Henrietta Lacks and Immortal Cell Lines

In early 1951, a woman named Henrietta Lacks visited the “colored ward” at Johns Hopkins hospital for a painful lump she found on her cervix. She was seen by Dr. Howard W. Jones, who indeed found a tumor growing on the surface of her cervix. He took a tissue sample, which confirmed Henrietta’s worst fears: She had cancer.

The treatment at the time was to irradiate the tumor with radium tubes placed in and around the cervix. The hope was that this would kill the cancerous cells while preserving the healthy tissue. Unbeknownst to Henrietta, a biopsy was taken during her radium procedure. Slivers of her tumor and of healthy cervix cells were cut away. The cancer cells were used as part of a research project. Then something amazing happened: the cancerous cells grew and continued to grow outside of her body.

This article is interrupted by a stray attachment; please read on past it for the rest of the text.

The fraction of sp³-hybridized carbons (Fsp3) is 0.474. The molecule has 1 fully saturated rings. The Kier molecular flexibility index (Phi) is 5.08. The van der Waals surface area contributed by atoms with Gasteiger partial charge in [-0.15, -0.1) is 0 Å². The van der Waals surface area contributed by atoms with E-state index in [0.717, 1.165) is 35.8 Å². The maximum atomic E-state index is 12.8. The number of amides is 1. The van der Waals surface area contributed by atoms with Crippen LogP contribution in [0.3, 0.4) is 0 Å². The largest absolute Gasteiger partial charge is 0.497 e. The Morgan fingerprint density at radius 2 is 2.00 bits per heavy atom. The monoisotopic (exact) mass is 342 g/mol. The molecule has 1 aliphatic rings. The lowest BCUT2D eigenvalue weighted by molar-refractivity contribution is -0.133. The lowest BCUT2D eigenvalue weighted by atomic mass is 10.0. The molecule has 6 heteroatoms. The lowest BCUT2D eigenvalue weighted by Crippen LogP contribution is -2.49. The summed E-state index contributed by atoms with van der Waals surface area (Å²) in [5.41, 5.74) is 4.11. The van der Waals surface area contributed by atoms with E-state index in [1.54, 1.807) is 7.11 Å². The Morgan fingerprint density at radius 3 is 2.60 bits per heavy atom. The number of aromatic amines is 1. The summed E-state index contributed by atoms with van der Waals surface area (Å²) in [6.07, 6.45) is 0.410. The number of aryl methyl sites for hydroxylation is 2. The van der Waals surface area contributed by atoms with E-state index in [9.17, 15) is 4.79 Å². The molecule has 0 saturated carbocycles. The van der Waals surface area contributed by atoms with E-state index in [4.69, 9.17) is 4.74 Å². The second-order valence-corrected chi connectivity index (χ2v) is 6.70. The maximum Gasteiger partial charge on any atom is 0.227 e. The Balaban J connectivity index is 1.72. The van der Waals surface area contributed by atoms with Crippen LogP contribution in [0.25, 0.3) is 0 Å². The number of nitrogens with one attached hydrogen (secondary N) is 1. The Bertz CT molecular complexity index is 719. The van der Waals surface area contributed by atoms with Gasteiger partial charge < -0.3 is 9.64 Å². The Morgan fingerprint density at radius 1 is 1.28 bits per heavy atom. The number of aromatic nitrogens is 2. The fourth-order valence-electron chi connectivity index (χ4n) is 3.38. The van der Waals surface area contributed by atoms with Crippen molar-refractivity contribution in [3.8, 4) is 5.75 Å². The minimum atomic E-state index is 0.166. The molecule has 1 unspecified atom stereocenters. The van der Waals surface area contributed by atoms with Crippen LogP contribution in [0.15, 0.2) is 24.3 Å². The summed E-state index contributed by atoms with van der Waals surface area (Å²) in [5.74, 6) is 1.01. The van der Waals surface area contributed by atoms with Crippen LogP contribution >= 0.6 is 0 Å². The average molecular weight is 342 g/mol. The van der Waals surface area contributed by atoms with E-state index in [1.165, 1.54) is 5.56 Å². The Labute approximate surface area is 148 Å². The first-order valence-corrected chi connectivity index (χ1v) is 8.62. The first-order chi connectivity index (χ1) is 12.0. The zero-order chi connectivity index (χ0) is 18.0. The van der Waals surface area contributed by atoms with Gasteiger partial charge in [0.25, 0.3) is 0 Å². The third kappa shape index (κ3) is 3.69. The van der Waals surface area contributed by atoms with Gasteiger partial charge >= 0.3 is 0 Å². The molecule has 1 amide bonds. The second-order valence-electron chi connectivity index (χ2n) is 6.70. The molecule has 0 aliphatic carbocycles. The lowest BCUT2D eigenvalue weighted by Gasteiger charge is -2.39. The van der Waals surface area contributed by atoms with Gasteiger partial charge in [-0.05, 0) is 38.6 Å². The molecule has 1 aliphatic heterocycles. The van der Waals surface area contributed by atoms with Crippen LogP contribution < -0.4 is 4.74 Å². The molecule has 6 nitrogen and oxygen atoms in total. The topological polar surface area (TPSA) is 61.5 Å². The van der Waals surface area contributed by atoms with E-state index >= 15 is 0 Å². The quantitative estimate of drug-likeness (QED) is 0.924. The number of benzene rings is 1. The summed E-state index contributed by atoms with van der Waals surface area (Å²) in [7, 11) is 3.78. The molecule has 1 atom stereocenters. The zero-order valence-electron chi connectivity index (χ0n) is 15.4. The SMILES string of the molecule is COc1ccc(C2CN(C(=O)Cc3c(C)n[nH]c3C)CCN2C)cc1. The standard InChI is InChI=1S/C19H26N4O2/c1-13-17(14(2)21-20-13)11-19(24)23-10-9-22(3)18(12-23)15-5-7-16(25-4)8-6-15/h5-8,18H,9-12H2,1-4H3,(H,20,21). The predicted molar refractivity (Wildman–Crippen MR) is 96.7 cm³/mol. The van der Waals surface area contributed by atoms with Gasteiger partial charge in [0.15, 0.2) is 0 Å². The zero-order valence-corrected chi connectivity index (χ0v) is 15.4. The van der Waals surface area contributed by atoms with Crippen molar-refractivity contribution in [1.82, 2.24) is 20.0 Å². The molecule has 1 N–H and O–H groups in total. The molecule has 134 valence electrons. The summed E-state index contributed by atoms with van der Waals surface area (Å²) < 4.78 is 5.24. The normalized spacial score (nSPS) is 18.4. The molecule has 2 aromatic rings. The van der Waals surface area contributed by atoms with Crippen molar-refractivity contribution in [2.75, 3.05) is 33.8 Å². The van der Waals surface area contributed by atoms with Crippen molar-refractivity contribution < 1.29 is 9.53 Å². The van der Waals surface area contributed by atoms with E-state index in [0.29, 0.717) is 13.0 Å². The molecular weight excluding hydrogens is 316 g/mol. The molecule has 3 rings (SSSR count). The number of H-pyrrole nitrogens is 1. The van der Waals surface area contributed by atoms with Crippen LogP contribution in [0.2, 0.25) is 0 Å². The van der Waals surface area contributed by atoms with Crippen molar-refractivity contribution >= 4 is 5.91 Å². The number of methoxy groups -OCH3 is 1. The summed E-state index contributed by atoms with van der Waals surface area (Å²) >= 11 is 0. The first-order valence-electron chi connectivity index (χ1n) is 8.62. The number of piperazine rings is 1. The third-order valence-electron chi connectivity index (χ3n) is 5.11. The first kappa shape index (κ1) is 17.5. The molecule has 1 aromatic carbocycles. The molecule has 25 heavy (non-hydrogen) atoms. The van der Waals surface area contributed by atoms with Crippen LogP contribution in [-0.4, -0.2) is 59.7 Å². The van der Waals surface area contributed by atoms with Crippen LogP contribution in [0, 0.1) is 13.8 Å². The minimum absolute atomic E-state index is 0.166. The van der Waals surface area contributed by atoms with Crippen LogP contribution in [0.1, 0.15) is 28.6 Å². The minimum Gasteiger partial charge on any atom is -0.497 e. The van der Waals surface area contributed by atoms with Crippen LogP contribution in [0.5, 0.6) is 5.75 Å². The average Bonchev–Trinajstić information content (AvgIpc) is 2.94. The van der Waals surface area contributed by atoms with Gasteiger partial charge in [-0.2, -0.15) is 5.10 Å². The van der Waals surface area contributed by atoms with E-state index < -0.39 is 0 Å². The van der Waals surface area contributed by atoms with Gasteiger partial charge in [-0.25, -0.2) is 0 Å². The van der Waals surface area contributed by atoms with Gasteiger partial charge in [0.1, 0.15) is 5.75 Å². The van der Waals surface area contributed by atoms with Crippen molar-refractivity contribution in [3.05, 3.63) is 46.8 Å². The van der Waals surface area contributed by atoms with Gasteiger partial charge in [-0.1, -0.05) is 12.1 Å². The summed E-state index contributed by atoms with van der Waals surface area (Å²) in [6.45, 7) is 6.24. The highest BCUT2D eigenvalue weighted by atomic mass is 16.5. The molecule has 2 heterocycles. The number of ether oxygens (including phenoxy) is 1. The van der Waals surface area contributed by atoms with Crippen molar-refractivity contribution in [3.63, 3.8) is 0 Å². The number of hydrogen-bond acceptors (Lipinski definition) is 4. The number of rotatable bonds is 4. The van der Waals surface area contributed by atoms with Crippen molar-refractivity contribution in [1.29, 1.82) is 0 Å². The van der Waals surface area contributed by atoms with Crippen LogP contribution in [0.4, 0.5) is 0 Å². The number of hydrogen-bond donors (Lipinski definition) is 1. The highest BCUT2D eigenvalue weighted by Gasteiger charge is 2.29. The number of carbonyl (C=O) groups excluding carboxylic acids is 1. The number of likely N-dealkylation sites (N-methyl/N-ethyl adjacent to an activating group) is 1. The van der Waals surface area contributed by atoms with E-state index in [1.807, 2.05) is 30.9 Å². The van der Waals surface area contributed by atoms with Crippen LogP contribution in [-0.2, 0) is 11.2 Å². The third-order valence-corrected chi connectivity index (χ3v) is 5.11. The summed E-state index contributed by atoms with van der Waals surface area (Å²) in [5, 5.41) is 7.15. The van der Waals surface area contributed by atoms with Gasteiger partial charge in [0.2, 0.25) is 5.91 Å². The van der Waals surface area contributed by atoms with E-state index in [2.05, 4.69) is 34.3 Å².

As Henrietta herself lay dying, the HeLa immortal cell line was born. This cell line has been used in nearly every aspect of medical research since the polio vaccine. Millions owe their lives to it. Yet, Henrietta and her family never gave consent for any of this. Her family was not informed or compensated. In fact, until recently, they didn’t fully grasp exactly how Henrietta’s cells were being used.

The Life of Henrietta Lacks

Loretta Pleasant was born on August 1, 1920, in Roanoke, Virginia. At some point, her name changed from Loretta to Henrietta, but the how and why is lost to family lore. After her mother died, she and her siblings were split up among other family members. Henrietta went to live with her grandfather and her cousin David in Clover, Virginia. Henrietta grew up working the same tobacco farms her ancestors had worked as slaves. She and David had their first child in 1935 and married a few years later. The couple moved to Turner Station, Maryland so David could work for the booming Bethlehem Steel company in Sparrows Crossing.